Kansas City Southern Railroad employs ZTR Control Systems’ anti-idling devices on switch locomotives

Kansas City Southern Railroad (KCS) has been recognized for its efforts in reducing CO2 and NOx emissions, accomplished by installing anti-idling devices on five switch locomotives operating in the yards. The installation of the anti-idling devices was made possible through 75% funding provided by a grant from the Mid-America Regional Council, which received its funding from Missouri’s Department of Natural Resources, which was allocating Diesel Emission Reduction Act funds from the American Recovery and Reinvestment Act.

KCS executive chairman said, “This project has resulted in a CO2 emission reduction of 275 tons and as much as 550 tons per year; a NOx emission reduction of 7.3 tons and as much as 14 tons per year; and a total fuel savings per year of 25 000 gallons [94 635 L]. The data collected so far indicates that emission reductions are significantly greater than originally anticipated.”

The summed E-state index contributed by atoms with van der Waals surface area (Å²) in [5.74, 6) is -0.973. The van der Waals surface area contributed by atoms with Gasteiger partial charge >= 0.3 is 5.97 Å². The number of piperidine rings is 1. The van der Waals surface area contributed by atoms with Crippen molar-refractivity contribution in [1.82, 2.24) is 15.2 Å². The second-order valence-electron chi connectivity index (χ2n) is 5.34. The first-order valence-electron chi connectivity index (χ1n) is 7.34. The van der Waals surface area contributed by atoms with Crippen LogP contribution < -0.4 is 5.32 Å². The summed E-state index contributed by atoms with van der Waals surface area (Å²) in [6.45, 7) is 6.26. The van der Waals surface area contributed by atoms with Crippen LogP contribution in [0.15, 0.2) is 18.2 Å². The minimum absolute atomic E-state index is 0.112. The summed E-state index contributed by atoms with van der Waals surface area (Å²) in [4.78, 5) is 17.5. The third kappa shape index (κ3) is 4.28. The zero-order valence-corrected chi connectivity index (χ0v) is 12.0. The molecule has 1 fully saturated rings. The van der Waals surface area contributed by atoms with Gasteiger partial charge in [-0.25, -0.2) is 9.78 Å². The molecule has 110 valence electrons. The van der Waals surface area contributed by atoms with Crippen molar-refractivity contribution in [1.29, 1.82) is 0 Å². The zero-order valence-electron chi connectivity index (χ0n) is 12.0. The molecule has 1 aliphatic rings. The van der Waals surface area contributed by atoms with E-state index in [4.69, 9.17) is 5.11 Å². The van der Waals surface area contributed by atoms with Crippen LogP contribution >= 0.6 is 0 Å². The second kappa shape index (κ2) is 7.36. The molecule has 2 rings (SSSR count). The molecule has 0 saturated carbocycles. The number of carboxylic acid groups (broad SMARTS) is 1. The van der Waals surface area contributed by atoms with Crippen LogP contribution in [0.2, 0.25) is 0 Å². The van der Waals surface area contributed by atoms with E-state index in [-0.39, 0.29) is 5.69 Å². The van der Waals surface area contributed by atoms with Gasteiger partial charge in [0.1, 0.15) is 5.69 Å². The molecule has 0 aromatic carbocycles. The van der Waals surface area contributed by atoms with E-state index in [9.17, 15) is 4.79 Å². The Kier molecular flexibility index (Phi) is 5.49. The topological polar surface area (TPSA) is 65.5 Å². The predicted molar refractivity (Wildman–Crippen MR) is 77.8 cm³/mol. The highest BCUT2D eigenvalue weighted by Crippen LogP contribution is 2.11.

The company estimates idling time is reduced by about 350 hours per month and the switch locomotives burn about 9.5 L of fuel per hour. The switching locomotives are powered by EMD switch engines from the 1970s with outputs rated at about 895 kW.

The work cycle on switching locomotives calls for a lot of idling time between moving back and forth between the rail cars. This uses a lot of fuel and, in turn, generates the proportionate emissions. By installing ZTR Control Systems’ SmartStart system, the engine is monitored to determine if an idling locomotive can be shut down.

ZTR Control Systems, with offices in the United States and Canada, designs and manufactures monitoring and control systems for railway, power and industrial applications worldwide. The SmartStart system monitors outside ambient temperature, engine coolant temperature, battery charging rate, battery voltage, brake cylinder pressure, reverser position, throttle position, position of the autostart enable switch and
the amount of time the throttle is in idle. If a locomotive is idle for 15 minutes and all conditions are acceptable, then the locomotive will shut down. If monitored conditions change, such as the engine water temperature, the engine starts back up and recycles.
Based on the results of these five SmartStart systems, KCS said it plans to install the units on additional switching locomotives.

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